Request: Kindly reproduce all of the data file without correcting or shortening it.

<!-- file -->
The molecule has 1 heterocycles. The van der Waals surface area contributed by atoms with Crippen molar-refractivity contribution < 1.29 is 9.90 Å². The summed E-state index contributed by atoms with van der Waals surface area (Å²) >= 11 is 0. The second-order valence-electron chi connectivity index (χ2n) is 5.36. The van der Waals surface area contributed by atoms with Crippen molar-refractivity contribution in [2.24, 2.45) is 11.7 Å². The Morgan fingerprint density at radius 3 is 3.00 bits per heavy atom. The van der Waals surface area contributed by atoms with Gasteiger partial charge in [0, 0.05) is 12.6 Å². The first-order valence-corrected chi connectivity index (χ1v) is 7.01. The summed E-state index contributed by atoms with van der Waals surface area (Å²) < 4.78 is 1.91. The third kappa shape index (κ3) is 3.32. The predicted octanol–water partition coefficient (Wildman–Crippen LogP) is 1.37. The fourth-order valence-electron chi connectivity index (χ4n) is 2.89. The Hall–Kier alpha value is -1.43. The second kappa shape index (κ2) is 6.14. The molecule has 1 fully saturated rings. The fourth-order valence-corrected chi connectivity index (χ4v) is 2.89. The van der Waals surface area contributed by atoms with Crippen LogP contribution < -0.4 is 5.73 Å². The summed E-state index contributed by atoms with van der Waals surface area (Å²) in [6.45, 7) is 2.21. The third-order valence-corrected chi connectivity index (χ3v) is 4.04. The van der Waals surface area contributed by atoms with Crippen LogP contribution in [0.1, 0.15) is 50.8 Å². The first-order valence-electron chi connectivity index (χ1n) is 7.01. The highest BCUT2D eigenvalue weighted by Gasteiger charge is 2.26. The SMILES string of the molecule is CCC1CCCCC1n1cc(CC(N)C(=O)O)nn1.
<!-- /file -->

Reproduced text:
The molecule has 1 heterocycles. The van der Waals surface area contributed by atoms with Crippen molar-refractivity contribution < 1.29 is 9.90 Å². The summed E-state index contributed by atoms with van der Waals surface area (Å²) >= 11 is 0. The second-order valence-electron chi connectivity index (χ2n) is 5.36. The van der Waals surface area contributed by atoms with Crippen molar-refractivity contribution in [2.24, 2.45) is 11.7 Å². The Morgan fingerprint density at radius 3 is 3.00 bits per heavy atom. The van der Waals surface area contributed by atoms with Gasteiger partial charge in [0, 0.05) is 12.6 Å². The first-order valence-corrected chi connectivity index (χ1v) is 7.01. The summed E-state index contributed by atoms with van der Waals surface area (Å²) < 4.78 is 1.91. The third kappa shape index (κ3) is 3.32. The predicted octanol–water partition coefficient (Wildman–Crippen LogP) is 1.37. The fourth-order valence-electron chi connectivity index (χ4n) is 2.89. The Hall–Kier alpha value is -1.43. The second kappa shape index (κ2) is 6.14. The molecule has 1 fully saturated rings. The fourth-order valence-corrected chi connectivity index (χ4v) is 2.89. The van der Waals surface area contributed by atoms with Crippen LogP contribution < -0.4 is 5.73 Å². The summed E-state index contributed by atoms with van der Waals surface area (Å²) in [6.45, 7) is 2.21. The third-order valence-corrected chi connectivity index (χ3v) is 4.04. The van der Waals surface area contributed by atoms with Crippen LogP contribution in [0.1, 0.15) is 50.8 Å². The first-order valence-electron chi connectivity index (χ1n) is 7.01. The highest BCUT2D eigenvalue weighted by Gasteiger charge is 2.26. The SMILES string of the molecule is CCC1CCCCC1n1cc(CC(N)C(=O)O)nn1.